Establish Net communications at the process level.
Inter-Database Communication in Oracle
In Oracle Network Services, the 'Net Listener', often referred to as the Oracle listener, operates by default on TCP port 1521. This service is a key component in Oracle's network infrastructure, responsible for listening to incoming client connection requests and managing these requests for the database server.
It's important to note that while 1521 is the default port for the Oracle listener, the exact port can vary depending on your specific configuration. The Oracle listener's port number is defined in the listener.ora configuration file, located in the NETWORK/ADMIN directory under the Oracle home directory.
This file contains entries that define listener names and their associated protocol addresses. An example entry might look something like this:
In this example, the Oracle listener named 'LISTENER' is configured to listen on TCP port 1521 on the host 'localhost'. This configuration can be modified as needed to meet the requirements of your specific network environment.
As with any network service, it's crucial to consider security when configuring the Oracle listener. Ensure that the necessary firewall rules are in place to allow traffic on the configured port, but restrict unauthorized access. Also, consider using Oracle's advanced security options, such as encryption and data integrity checking, to further secure your network communications.
The Net listener
At this point, you are ready for an overview of the Net architecture, beginning with a review of the listener.
The Net listener is a process whose job is to receive connection requests on behalf of an application. Listeners are configured to "listen on" an address specified in the listener.ora file for a database or non-database service. Once started, the listener will receive client-connect requests on behalf of a service, and respond by bequeathing the session to a new dedicated server process. The listener process is started on each remote Oracle server with the lsnrctl start UNIX command.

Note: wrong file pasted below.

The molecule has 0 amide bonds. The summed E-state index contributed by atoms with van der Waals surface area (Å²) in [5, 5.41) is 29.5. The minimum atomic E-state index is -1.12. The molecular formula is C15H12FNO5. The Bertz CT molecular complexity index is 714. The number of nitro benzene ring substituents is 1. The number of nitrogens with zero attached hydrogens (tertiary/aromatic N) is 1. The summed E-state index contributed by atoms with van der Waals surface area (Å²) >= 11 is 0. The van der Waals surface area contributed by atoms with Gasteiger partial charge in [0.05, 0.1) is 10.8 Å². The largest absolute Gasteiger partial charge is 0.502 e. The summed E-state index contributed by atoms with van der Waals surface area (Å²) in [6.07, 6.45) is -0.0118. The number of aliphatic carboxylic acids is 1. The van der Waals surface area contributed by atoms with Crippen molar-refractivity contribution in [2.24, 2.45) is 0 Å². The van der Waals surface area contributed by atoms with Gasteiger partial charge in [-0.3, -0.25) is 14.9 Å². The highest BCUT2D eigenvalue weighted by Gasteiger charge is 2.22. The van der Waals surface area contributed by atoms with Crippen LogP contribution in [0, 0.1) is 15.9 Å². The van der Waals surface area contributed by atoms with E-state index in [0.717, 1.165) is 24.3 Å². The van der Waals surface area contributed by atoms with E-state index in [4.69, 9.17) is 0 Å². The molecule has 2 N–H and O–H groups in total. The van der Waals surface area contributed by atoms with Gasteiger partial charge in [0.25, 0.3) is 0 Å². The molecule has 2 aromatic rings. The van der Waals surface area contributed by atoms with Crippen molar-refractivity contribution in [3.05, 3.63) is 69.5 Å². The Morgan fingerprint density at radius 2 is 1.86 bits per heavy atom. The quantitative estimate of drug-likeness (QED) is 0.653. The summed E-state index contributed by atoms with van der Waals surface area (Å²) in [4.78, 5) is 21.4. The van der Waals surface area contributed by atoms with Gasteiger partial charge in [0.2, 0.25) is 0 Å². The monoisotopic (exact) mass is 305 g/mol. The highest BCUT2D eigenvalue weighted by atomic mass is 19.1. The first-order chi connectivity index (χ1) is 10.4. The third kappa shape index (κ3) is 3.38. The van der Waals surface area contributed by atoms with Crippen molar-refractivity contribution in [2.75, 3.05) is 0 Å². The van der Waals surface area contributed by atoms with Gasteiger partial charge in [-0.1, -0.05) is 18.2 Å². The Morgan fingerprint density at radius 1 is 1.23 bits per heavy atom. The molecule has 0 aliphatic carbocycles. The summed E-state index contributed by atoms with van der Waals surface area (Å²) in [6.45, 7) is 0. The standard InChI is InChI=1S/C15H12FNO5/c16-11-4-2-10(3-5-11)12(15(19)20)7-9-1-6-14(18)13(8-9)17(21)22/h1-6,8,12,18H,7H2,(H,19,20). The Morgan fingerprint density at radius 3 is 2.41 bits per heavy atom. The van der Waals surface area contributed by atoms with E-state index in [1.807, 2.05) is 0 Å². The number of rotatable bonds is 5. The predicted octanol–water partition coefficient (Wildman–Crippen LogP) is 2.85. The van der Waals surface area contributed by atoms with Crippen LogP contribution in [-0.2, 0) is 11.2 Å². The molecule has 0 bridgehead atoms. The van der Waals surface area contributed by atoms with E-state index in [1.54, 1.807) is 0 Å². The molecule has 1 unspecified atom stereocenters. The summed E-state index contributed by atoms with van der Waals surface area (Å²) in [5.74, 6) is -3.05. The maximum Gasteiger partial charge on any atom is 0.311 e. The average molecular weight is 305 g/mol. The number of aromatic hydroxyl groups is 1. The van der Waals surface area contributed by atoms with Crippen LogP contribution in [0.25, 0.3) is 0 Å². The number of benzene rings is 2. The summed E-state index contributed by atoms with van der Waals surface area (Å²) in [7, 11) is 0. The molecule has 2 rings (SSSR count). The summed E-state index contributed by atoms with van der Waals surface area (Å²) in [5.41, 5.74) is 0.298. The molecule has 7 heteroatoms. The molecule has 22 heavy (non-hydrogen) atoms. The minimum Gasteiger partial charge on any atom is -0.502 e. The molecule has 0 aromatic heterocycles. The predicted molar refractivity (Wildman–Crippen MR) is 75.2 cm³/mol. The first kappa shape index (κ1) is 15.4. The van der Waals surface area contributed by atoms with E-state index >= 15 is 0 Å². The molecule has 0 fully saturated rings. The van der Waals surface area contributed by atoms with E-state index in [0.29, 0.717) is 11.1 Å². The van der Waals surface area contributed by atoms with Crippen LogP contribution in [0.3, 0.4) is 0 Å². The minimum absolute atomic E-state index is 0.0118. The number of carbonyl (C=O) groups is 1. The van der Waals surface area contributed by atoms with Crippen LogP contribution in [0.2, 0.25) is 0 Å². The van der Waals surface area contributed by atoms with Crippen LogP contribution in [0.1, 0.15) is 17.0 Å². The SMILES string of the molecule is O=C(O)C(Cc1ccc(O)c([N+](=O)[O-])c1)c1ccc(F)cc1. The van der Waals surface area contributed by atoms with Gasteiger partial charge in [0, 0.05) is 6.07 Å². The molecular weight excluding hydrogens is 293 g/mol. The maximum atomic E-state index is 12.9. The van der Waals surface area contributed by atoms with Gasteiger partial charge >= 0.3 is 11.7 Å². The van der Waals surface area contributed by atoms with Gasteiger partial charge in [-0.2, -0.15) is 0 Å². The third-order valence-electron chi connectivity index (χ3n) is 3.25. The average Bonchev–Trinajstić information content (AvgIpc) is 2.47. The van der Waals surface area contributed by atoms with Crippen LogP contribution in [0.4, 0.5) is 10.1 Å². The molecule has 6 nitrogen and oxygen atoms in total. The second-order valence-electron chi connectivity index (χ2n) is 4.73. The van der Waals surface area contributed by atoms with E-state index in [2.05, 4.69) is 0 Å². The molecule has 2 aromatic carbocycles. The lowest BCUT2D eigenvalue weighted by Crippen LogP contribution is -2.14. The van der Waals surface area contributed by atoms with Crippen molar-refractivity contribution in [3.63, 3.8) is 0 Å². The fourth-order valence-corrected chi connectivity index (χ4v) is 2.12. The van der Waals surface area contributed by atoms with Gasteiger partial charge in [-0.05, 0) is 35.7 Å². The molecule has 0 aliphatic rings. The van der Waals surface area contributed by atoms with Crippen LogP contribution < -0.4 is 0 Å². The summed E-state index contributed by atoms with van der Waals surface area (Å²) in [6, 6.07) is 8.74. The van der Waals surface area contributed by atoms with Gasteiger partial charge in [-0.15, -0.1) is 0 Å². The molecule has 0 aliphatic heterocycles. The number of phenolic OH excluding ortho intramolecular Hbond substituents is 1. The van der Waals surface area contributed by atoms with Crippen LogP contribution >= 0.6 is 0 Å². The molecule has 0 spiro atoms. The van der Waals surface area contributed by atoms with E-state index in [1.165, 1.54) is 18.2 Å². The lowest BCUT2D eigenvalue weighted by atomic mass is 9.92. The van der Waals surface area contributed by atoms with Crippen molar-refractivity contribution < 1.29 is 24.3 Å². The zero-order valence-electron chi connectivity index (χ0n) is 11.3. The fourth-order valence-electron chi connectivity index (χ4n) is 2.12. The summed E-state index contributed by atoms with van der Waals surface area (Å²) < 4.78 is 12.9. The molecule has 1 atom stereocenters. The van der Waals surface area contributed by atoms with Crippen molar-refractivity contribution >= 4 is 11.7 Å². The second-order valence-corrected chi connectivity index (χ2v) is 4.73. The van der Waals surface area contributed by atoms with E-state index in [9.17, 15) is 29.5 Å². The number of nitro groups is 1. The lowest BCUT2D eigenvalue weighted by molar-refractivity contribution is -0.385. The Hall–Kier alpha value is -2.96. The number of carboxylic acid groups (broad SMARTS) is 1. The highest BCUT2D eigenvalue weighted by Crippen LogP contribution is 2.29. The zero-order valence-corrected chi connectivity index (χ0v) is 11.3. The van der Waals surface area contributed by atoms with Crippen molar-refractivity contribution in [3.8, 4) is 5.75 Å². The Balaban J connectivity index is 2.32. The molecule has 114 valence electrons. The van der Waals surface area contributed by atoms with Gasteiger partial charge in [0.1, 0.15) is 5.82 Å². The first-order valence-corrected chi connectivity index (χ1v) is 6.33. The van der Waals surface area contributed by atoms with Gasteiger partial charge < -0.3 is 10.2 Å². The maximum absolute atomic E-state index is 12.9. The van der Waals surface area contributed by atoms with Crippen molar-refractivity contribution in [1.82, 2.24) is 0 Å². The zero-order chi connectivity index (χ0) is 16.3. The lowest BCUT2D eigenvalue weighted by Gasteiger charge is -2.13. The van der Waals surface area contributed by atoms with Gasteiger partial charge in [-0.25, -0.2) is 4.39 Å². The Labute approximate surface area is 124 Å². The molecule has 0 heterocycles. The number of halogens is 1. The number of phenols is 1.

On a UNIX server, you can look at the processes by using the UNIX ps command. View the code below to examine the result.
Multi-Threaded Server (MTS) desupported
You will only see these server processes when you are not using the Multi-Threaded Server (MTS). With MTS, Oracle has provided a dedicated dispatcher process to manage the database connections. We will cover MTS in the second course in this series.
The code reveals that 10 connections have been bequeathed by the listener, and that there are two databases on this host: CUSTOMER and ORDER. You can also see which connections are originating on the server (LOCAL=YES),
and which are coming in from a remote client (LOCAL=NO). We will return to this listing in a later module. Meanwhile, if you have an Oracle UNIX server, try running this command.
Another way to see evidence of these Net connections inside the Oracle system is to look at the v$session and v$process views.
View the Code below to see an example.
Following is the SQL query that generated the syntax you just looked at:
from v$session b, v$process a
b.paddr = a.addr
order by spid;
If you have an Oracle server at your site, copy this script and execute it on your server.
Now that we haved seen the processes, in the next lesson we will take a look at how database links are used.